Title: Self-Employment and Health: Evidence from UK Panel Data
Abstract: Analysing nationally representative panel data, this paper explores the relationship between health and self-employment. Since 2001, self-employment rates in the UK have been increasing, a trend that was accelerated by the recession in 2008, and reached a record high in 2016. Initially, this paper aims to ascertain the impact health status has on the propensity to be self-employed. It then goes on to explore the impact health has on a range of self-employment outcomes, including, for example, the number of employees, net profit and income. Preliminary results suggest that poor health reduces the likelihood of an individual being self-employed compared to being employed. Moreover, self-assessed health, as opposed to more objective measures of health, seems to have an inverse relationship with self-employment performance.
Date: 26 March 2018, 11.30 – 13.00.
Room: Jean McFarlane 2.327
Speaker: Veline L’Esperance (King’s College)
Title: What is the cost of ‘outstanding’? A national study estimating the relationship between general practice funding and Care Quality Commission ratings in England.
English general practices received capitation funding of £4842 million in 2016. Given the widening gap between the demand for healthcare and the ability of the NHS to provide (and finance) those services, it is important to understand whether funding affects outcomes. This is the first study to examine the relationship between practices’ funding and their quality rating by the Care Quality Commission.
CQC data were gathered from practices with completed CQC reports from November 2014 to December 2017 (n= 7310, 95% of all practices). CQC inspection outcomes are based on five domains: caring, effective, responsive, safe and well-led. Each domain is assigned one of four ratings: outstanding, good, requires improvement and inadequate. Each practice is also assigned an overall rating based on these scores.
Practice funding data were extracted from the National Health Applications and Infrastructure Services and covered the financial years (2013/14 – 2016/7).
A set of practice and demographic covariates which may confound the relationship between funding and CQC ratings were incorporated in the analysis as control variables. The model was also adjusted for the year the inspection was undertaken and a general practice uplift for that year. Ordered logistic regression models were estimated to test the hypothesis that general practice funding (capitation funding) is associated with CQC inspection ratings.
Practices rated outstanding had greater mean capitation funding per patient compared to those rated inadequate across each of the domains: caring; effective; responsive; safe; well-led and overall.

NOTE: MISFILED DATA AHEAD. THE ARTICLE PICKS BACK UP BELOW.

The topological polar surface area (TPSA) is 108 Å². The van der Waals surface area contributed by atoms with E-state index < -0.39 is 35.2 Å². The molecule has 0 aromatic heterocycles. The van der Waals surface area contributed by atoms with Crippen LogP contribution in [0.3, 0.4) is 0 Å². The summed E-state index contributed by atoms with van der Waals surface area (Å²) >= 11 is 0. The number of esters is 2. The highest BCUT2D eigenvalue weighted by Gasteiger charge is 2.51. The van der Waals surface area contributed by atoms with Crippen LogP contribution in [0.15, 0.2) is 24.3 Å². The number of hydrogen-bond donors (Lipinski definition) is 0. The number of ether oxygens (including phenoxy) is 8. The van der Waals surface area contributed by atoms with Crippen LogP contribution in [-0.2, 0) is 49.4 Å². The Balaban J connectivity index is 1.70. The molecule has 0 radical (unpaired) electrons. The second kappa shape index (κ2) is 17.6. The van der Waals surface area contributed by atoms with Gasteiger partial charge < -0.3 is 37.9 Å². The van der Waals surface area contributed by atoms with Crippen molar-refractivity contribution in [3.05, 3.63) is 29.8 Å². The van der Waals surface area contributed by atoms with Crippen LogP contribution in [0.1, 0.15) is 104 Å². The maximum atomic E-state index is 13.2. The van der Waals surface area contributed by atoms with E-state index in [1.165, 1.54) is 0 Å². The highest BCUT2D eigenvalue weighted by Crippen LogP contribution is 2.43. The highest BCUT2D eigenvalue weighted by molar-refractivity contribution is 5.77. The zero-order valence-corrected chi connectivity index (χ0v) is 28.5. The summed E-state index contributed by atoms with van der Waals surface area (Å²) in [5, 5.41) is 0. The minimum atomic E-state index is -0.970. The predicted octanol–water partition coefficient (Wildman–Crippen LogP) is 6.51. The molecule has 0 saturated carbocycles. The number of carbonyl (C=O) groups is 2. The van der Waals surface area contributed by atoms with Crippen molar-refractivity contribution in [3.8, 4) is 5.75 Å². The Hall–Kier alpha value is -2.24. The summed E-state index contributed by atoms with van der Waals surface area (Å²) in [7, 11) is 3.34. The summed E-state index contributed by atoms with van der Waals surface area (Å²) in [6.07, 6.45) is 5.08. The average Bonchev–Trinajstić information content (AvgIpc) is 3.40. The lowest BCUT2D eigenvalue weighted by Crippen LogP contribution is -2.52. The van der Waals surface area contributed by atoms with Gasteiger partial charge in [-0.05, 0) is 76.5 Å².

Practice characteristics such as training practice status, dispensing status, list size per general practitioner and employed staff, ethnicity distribution, and single-handed practices affected CQC ratings.
These findings demonstrate that higher mean capitation funding per patient was associated with higher ratings across all CQC domains and in the overall practice rating. Further understanding of the characteristics of practices rated outstanding may play a role in improving the inspection process currently in place.
Pharmaceutical treatments for cancer have a number of distinguishing features. Although not individually unique to cancer, their extent and joint presence makes the economic evaluation of these treatments distinctive.
• Comparators [clustering of several therapies and sequential decision making, increasing use of combination therapies with implications for treatment costs, and evidence synthesis, shifting line of treatment]
• Modelling methods [partitioned survival analysis is widely used, extrapolation of survival is frequently challenging, treatment switching is relatively common]
• Valuation of health outcomes [poorer data post-progression, adverse events common but poorly valued, mapping from condition-specific data to generic preference-based measures is common]
• Estimating the cost of treatment [estimation of cost of intervention and of comparator can be challenging – variation in time to treatment discontinuation, dose reductions, wastage/sharing, importance of subsequent treatment costs]
• Decision-making context there are significant differences from other treatments (at least in England) [guidance on life-extending end-of-life treatments, cancer drugs fund, extensive use of patient access schemes and managed access agreements, greater NHS England participation in decision-making process]
• Prices tend to be high, and increasing over time. Increasing use of targeted therapies, combination therapies, fragmentation of markets combined with rise of multiple indications has implications for pricing.
This seminar will highlight these features using recent NICE appraisals and propose a number of changes to the appraisal process to facilitate the evaluation of new pharmaceutical treatments for cancer.
Several departments and centres run their own events which may be of interest:
Check these links regularly to stay up-to-date.